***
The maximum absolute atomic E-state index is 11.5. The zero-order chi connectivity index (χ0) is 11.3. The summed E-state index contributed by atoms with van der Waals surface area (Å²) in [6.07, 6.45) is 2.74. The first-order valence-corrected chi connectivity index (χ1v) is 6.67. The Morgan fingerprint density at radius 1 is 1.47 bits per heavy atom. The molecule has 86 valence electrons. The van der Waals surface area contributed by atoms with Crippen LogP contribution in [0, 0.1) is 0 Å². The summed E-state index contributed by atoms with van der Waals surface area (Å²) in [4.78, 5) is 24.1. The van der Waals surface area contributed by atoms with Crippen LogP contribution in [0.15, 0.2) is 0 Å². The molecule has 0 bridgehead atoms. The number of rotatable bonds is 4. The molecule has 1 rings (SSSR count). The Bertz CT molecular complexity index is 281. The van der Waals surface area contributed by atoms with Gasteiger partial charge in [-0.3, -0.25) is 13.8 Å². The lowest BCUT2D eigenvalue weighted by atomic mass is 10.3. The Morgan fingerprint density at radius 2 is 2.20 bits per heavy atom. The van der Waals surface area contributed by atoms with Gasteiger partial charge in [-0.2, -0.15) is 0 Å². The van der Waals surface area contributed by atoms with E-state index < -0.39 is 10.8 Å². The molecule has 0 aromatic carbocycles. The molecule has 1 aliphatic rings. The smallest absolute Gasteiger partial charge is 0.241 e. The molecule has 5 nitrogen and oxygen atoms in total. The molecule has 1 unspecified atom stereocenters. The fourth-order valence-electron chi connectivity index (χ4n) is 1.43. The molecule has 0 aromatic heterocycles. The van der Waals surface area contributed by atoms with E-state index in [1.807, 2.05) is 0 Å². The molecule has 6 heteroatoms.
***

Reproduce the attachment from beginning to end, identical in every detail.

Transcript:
The maximum absolute atomic E-state index is 11.5. The zero-order chi connectivity index (χ0) is 11.3. The summed E-state index contributed by atoms with van der Waals surface area (Å²) in [6.07, 6.45) is 2.74. The first-order valence-corrected chi connectivity index (χ1v) is 6.67. The Morgan fingerprint density at radius 1 is 1.47 bits per heavy atom. The molecule has 86 valence electrons. The van der Waals surface area contributed by atoms with Crippen LogP contribution in [0, 0.1) is 0 Å². The summed E-state index contributed by atoms with van der Waals surface area (Å²) in [4.78, 5) is 24.1. The van der Waals surface area contributed by atoms with Crippen LogP contribution in [0.15, 0.2) is 0 Å². The molecule has 0 bridgehead atoms. The number of rotatable bonds is 4. The molecule has 1 rings (SSSR count). The Bertz CT molecular complexity index is 281. The van der Waals surface area contributed by atoms with Gasteiger partial charge in [-0.3, -0.25) is 13.8 Å². The lowest BCUT2D eigenvalue weighted by atomic mass is 10.3. The Morgan fingerprint density at radius 2 is 2.20 bits per heavy atom. The van der Waals surface area contributed by atoms with Gasteiger partial charge in [-0.2, -0.15) is 0 Å². The van der Waals surface area contributed by atoms with E-state index < -0.39 is 10.8 Å². The molecule has 0 aromatic carbocycles. The molecule has 1 aliphatic rings. The smallest absolute Gasteiger partial charge is 0.241 e. The molecule has 5 nitrogen and oxygen atoms in total. The molecule has 1 unspecified atom stereocenters. The fourth-order valence-electron chi connectivity index (χ4n) is 1.43. The molecule has 0 aromatic heterocycles. The van der Waals surface area contributed by atoms with E-state index in [1.807, 2.05) is 0 Å². The molecule has 6 heteroatoms.